have the armory where nature has pointed it out, I still hope, however, that the Government of the United States will enable us to improve Cumberland river; and if we are not allowed to furnish our armies with arms and munitions of war, yet I trust our citizens in Tennessee will be enabled to mingle their laudable efforts with their brethren of other Western States in supplying our armies, when the case may happen, and the city of New Orleans and Louisiana with the products of our land. Sir, I was highly gratified to hear, the other day, from an honorable gentleman from Virginia, (Mr. Mercen,) and who is a member of the Committee on Roads and Canals, that it is contemplated, by that committee, to offer to the House a general system of national improvements. Hoping, most sincerely, that they will take my proposition into consideration, I shall take the liberty now to move that the resolution lie on the table for a few days. The resolution was then ordered to lie on the table. The resolution offered by Mr. WARFIELD, calling for an account of real estate purchased by the United States, was taken up. Mr. WEBSTER observed, that the resolution proposed an inquiry that would be attended with great labor, and he should be glad to hear some of the reasons which induced the mover to desire it. Mr. WARFIELD replied, that the present resolution had in substance been offered by him at the last session of Congress—but too late in the session to obtain the report in answer to it. He had at that time explained his reasons, but perhaps the hon. member from Massachusetts had not been present—he would, therefore, now repeat them. He had taken the year 1776, as the period at which the statement was to commence, because he understood that previously to the adoption of the Federal Constitution, there were few cases of the purchase of real estate on behalf of the United States. Since that time, these purchases had been frequent, for the purposes of arsenals, forts, dock-yards, &c. In other instances, he believed the purchase had been made by consent of the states where the estate lay, and in other instances, without that consent. Where the latter was the case, he wished to ascertain by whom and to whom the title deeds had been executed—as, from information lie had received, he was led to believe that, for part of the real estate in question, the United States would be found to have no valid title. It was certainly impsrtant to know what title the Government holds in its public property, and he did not suppose, after the House had once approved of, and adopted the resolution, its propriety would again be drawn in question: he had, therefore, not prepared himself to go into a detail in explaining it. The only reason he presumed that the information was not furnished at the last session, was, the late period at which the resolution was adopted, Mr. WEBSTER observed, in reply, that the resolution would impose on the public officers a task of vast extent and labor; and he doubted whether so much was necessary, even for the object of the mover, as now explained. Would it not be better to confine the inquiry to those cases where he supposed that investments had been incautiously made, without calling for a detailed statement of all the purchases of real property, by Government, for forty years back He would not, however, directly oppose the resolution. Mr. MERCER advocated the propriety and expediency of the resolution proposed. It might save trouble in future discussions, to have such a document to refer to. Had it been before the House last scssion when the survey bill was under consideration, or the bill for purchasing the lot at West Point, it would have saved much labor. It was desirable to know in what cases jurisdiction accompanied the property; and when it did not, where it was obtained with, and where without, the consent of the states. He did not think the task would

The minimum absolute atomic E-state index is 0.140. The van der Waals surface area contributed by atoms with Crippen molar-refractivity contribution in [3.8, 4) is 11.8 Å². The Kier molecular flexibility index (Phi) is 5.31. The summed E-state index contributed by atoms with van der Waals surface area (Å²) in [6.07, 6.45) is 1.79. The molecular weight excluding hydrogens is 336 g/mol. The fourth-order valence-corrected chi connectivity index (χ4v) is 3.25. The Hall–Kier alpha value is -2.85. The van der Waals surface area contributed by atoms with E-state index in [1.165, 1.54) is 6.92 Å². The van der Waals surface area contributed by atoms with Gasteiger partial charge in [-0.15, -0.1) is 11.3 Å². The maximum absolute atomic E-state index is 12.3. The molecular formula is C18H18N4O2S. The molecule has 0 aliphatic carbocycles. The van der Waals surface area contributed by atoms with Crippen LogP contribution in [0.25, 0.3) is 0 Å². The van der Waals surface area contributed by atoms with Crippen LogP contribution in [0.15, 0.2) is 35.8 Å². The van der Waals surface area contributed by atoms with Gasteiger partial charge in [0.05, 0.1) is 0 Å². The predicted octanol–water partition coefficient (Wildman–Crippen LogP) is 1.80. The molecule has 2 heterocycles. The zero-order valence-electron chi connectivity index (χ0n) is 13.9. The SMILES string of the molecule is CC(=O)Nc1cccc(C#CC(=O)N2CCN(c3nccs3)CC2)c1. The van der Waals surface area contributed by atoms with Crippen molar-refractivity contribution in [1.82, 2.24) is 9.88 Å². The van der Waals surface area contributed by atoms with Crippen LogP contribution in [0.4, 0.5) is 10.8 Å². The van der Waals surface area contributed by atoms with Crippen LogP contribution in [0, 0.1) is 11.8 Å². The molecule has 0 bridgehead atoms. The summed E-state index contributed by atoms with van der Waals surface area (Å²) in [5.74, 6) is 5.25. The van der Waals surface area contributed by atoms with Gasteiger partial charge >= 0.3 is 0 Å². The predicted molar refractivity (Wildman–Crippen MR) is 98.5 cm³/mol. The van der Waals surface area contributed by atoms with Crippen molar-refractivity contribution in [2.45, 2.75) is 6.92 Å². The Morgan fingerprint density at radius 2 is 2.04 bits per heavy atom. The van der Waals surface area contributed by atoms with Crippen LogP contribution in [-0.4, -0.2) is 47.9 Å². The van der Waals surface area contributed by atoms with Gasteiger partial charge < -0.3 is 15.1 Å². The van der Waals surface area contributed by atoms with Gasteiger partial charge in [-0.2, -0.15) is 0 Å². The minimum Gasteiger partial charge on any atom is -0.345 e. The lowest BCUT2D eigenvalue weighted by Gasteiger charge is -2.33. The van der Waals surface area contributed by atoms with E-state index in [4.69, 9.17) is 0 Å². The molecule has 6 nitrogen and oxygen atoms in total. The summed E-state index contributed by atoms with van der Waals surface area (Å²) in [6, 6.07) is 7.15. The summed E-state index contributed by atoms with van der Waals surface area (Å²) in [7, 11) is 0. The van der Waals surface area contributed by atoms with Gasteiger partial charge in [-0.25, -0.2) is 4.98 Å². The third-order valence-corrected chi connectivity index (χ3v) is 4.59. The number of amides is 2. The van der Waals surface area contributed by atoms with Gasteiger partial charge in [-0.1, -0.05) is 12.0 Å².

be so very difficult. In the compendium of the laws at the end of the first volume, there was a printed list which contained most of the particulars—he was persuaded it would be found very useful. Mr. WOOD, of New York, believed that, three years ago, such a report had been made, and he moved to lay the resolution on the table. The question was taken, and it was decided in the affirmative—ayes 72, noes 56. So the resolution was laid upon the table.